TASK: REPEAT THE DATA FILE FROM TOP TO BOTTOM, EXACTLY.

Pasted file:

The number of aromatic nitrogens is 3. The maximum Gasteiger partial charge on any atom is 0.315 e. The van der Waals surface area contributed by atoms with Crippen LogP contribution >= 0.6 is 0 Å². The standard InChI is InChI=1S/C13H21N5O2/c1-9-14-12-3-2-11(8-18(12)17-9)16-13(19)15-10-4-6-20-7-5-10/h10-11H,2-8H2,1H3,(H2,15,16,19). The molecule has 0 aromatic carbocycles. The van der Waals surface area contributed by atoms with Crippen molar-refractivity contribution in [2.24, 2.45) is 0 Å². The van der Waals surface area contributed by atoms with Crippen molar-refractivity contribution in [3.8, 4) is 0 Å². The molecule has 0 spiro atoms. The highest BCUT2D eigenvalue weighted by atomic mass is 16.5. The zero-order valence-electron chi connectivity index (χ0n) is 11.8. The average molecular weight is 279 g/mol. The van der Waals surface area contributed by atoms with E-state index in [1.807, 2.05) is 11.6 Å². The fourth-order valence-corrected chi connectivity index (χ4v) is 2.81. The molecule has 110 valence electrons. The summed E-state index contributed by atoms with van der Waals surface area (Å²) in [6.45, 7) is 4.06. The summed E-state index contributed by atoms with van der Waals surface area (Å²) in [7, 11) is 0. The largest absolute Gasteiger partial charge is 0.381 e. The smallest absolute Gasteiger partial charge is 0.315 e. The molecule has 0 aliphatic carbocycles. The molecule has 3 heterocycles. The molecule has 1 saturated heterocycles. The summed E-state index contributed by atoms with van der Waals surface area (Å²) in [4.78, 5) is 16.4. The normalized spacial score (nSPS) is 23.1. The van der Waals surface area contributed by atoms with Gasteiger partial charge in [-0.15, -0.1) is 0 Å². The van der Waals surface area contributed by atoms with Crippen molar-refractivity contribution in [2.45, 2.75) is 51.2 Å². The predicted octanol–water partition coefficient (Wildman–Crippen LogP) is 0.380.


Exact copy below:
The number of aromatic nitrogens is 3. The maximum Gasteiger partial charge on any atom is 0.315 e. The van der Waals surface area contributed by atoms with Crippen LogP contribution >= 0.6 is 0 Å². The standard InChI is InChI=1S/C13H21N5O2/c1-9-14-12-3-2-11(8-18(12)17-9)16-13(19)15-10-4-6-20-7-5-10/h10-11H,2-8H2,1H3,(H2,15,16,19). The molecule has 0 aromatic carbocycles. The van der Waals surface area contributed by atoms with Crippen molar-refractivity contribution in [2.24, 2.45) is 0 Å². The van der Waals surface area contributed by atoms with Crippen molar-refractivity contribution in [3.8, 4) is 0 Å². The molecule has 0 spiro atoms. The highest BCUT2D eigenvalue weighted by atomic mass is 16.5. The zero-order valence-electron chi connectivity index (χ0n) is 11.8. The average molecular weight is 279 g/mol. The van der Waals surface area contributed by atoms with E-state index in [1.807, 2.05) is 11.6 Å². The fourth-order valence-corrected chi connectivity index (χ4v) is 2.81. The molecule has 110 valence electrons. The summed E-state index contributed by atoms with van der Waals surface area (Å²) in [6.45, 7) is 4.06. The summed E-state index contributed by atoms with van der Waals surface area (Å²) in [7, 11) is 0. The largest absolute Gasteiger partial charge is 0.381 e. The smallest absolute Gasteiger partial charge is 0.315 e. The molecule has 0 aliphatic carbocycles. The molecule has 3 heterocycles. The molecule has 1 saturated heterocycles. The summed E-state index contributed by atoms with van der Waals surface area (Å²) in [4.78, 5) is 16.4. The normalized spacial score (nSPS) is 23.1. The van der Waals surface area contributed by atoms with Gasteiger partial charge in [-0.15, -0.1) is 0 Å². The van der Waals surface area contributed by atoms with Crippen molar-refractivity contribution in [2.45, 2.75) is 51.2 Å². The predicted octanol–water partition coefficient (Wildman–Crippen LogP) is 0.380.